Bound - Blu-ray Review

 'A fresh and enticing twist on the noir formula'.

Based solely upon Bound's opening act, you'd be forgiven for thinking that what you're watching is something only a notch or two above softcore porn. The Wachowskis (formerly the Wachowski Brothers, as they were known at the time of Bound's release) mix some rather clunky dialogue and stilted performances with a generous helping of steamy softcore lesbian sex scenes. It's the kind of thing you might have expected to stumble upon late at night on Channel 5 before they got hold of Big Brother.

Reflecting on the film as a whole after watching, it's also difficult to ascertain whether the Wachowskis begin matters in such a cheesy, underwhelming fashion on purpose - a false opening, perhaps, to throw the audience off the scent of what's to come - or whether they were genuinely unsure of how to open their debut feature. Either way, it makes much of what Bound has to offer once the central plot gets going a genuinely pleasant surprise. What the Wachowskis achieve following this unconvincing beginning is a tightly wound and brilliantly crafted neo-noir. The siblings take influence from the likes of the Coen Brothers' Blood Simple as well as Tarantino's early work - especially in their brutal and visually striking use of violence - and Bound is all the better for it.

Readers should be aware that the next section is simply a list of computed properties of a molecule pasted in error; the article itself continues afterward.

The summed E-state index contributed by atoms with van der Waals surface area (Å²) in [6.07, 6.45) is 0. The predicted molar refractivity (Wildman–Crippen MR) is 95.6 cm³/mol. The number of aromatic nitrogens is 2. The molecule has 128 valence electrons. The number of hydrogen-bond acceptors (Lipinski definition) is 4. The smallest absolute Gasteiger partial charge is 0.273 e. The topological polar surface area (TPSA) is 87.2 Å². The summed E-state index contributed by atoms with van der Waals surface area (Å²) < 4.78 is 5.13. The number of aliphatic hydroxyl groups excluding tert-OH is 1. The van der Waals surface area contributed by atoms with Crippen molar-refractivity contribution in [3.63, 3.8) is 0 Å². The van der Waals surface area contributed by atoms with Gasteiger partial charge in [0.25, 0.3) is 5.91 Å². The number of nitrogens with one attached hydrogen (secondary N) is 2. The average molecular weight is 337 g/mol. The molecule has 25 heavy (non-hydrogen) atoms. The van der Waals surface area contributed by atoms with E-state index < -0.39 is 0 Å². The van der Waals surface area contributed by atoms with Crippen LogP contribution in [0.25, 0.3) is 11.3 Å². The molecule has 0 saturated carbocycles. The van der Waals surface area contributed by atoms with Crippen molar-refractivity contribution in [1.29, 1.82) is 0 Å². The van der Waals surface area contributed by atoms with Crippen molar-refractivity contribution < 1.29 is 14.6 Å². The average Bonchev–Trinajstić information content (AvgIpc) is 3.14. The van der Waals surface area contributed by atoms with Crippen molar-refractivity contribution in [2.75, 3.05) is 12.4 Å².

The film's set-up is simple, but allows for a gripping story to unfold in a fashion both easy to follow but undeniably intricate and well-written. The same-sex relationship between Violet (Jennifer Tilly) and Corky (Gina Gershon) provides a fresh and enticing twist on the noir formula, continually inviting the question of who we consider the femme fatale within the narrative, whether it is a shared role passed back and forth, or if indeed either should be considered as a fatale character at all. Whilst Tilly and Gershon recover pleasingly from their somewhat iffy performances during the opening act, it is Joe Pantoliano as Violet's mafioso boyfriend Caesar who arguably puts in the most memorable turn here. Pantoliano builds from a relatively modest beginning to deliver a performance shot through with feverish energy and an unsettlingly vicious streak.

The co-writers and directors' decision to rarely move the action from a single apartment block works well, creating an intimate and at times claustrophobic atmosphere and allowing the action to unfold with the dramatic cohesion of a play. Whilst never quite as bold as the revolutionary cinematic craft seen in The Matrix, irrefutably the Wachowskis' defining film that would follow three years after the release of Bound, the creative touches to be found throughout their inaugural film ensure it remains a crisp and smart piece of cinema today.

Bound was released on UK Blu-ray and DVD on Monday 18th August.

By Ben Broadribb. Ben is a regular contributor to Film Intel, having previously written at Some Like It Hot Fuzz. He is normally seen in the wild wearing t-shirts containing obscure film references. He is a geek, often unashamedly so. He's also on and Twitter.

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